Wednesday, December 14, 2011

Asia Times Online :: Apathy in the face of cruelty

    Wednesday, December 14, 2011   No comments

Asia Times Online :: Apathy in the face of cruelty

Since the start of the Libyan uprising, mainstream news outlets have reported that African and even Eastern European mercenaries were fighting with Muammar Gaddafi's forces. The Libyan rebels, eager to minimize any support for Gaddafi among the Libyan population, have fed Western media horror stories of mass murder carried out by black Africans.

Consequently, many immigrant workers were caught between the ire of a regime that did not care much for them and a new wave of prejudice and discrimination fueled by the media and rebel propaganda. The fact that some foreigners fought for the regime

does not tell the full story. Most African immigrants were unwilling participants in a war that no one had anticipated.

In order to understand the presence of so many Africans and non-Africans in Libya, one must understand the role played by the former dictator.

Using Libya's large oil revenues as if they constituted his personal fortune, Gaddafi engaged in meddling in the affairs of his neighbors, supporting nationalist movements, and conspiring to overthrow regimes he did not like.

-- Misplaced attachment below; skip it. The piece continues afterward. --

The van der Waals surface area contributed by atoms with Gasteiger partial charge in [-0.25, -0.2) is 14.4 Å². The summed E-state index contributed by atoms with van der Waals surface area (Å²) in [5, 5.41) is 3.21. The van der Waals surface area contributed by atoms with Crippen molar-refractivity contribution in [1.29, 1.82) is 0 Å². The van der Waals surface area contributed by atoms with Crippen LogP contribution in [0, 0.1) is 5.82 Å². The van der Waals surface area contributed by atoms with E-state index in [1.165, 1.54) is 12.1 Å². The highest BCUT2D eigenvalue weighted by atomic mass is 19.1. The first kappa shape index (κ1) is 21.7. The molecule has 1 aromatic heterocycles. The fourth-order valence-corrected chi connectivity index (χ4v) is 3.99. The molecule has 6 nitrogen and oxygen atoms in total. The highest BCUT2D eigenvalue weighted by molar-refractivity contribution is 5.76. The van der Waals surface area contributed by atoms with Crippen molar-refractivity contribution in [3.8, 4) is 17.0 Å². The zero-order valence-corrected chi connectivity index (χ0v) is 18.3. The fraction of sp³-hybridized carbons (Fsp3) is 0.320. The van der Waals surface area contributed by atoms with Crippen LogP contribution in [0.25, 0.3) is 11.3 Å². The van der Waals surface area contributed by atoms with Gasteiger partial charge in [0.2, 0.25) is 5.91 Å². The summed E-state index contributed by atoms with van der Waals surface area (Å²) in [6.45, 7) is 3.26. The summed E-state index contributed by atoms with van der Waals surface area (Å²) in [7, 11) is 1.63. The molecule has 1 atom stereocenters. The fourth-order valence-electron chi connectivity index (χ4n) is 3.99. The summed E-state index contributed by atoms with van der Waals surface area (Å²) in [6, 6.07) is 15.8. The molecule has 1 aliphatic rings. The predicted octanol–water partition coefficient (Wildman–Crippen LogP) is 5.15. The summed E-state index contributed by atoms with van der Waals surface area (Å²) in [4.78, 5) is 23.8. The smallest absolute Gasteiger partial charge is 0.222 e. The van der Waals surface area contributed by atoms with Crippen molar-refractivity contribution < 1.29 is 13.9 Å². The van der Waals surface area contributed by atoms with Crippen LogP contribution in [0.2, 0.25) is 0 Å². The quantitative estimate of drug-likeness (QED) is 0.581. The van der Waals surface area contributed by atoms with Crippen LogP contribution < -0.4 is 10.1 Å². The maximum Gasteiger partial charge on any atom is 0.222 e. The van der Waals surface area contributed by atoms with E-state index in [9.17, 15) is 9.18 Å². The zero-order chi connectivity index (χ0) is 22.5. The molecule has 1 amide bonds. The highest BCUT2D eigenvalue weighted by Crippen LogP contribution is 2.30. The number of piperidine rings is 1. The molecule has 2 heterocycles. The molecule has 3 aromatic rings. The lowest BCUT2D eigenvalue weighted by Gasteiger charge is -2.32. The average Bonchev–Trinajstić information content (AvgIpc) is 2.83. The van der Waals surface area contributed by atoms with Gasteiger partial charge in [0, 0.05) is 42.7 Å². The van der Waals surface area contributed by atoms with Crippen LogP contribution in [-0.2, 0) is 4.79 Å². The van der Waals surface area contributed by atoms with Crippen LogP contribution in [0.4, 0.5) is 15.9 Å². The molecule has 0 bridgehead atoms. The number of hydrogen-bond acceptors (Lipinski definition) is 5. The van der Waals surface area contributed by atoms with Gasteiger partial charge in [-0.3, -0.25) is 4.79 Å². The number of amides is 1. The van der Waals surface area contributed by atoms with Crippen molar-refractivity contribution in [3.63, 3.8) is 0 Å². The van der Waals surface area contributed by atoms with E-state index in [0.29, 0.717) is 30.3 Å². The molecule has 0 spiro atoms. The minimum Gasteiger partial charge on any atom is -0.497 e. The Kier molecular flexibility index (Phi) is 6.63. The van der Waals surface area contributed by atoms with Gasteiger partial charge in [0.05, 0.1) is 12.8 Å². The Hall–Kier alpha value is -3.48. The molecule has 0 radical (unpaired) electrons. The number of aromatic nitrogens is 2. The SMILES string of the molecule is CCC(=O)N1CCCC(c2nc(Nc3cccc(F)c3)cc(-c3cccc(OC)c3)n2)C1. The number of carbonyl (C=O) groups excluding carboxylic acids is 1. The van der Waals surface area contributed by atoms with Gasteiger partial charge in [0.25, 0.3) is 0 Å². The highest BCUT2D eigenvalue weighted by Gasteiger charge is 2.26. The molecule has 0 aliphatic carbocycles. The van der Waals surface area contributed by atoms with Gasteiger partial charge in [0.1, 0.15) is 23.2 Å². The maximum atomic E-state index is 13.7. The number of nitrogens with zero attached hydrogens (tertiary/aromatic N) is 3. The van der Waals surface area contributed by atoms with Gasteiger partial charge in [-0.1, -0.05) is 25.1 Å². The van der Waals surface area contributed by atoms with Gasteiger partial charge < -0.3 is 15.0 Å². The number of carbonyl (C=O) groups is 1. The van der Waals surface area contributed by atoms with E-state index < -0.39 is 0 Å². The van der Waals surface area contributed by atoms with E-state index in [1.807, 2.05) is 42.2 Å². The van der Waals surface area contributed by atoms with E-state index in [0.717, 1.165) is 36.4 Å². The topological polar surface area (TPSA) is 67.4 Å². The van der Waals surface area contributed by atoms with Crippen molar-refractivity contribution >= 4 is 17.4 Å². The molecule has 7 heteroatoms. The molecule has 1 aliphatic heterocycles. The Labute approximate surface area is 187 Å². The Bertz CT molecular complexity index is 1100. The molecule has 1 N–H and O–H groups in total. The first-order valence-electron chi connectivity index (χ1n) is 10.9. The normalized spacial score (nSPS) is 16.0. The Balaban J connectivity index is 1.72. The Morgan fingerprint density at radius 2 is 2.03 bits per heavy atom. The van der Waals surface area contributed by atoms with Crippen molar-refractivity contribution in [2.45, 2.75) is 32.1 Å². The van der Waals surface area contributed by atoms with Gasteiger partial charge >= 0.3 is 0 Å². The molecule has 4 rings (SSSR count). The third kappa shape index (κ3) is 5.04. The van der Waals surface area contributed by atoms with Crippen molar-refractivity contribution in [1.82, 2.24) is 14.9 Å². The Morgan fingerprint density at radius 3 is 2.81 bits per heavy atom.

He also used immigrant workers to blackmail his neighbors. In the 1980s and 1990s Gaddafi gave hundreds of thousands of Tunisian workers hours, not days, to leave the country empty-handed. The sudden "dumping" of workers without their earnings was meant to create economic and social crisis for neighboring governments.

It was his way of punishing the Tunisian authoritarians Bourguiba and Ben Ali. He used the same tactic with the Egyptians. But Gaddafi's most bizarre achievement was coaxing some European leaders to use him as a gatekeeper, in charge of preventing Africans from reaching the shores of Europe.

Speaking at a ceremony in Rome on August 31, 2010 and standing next to (then) Italian prime minister Silvio Berlusconi, Gaddafi declared:...


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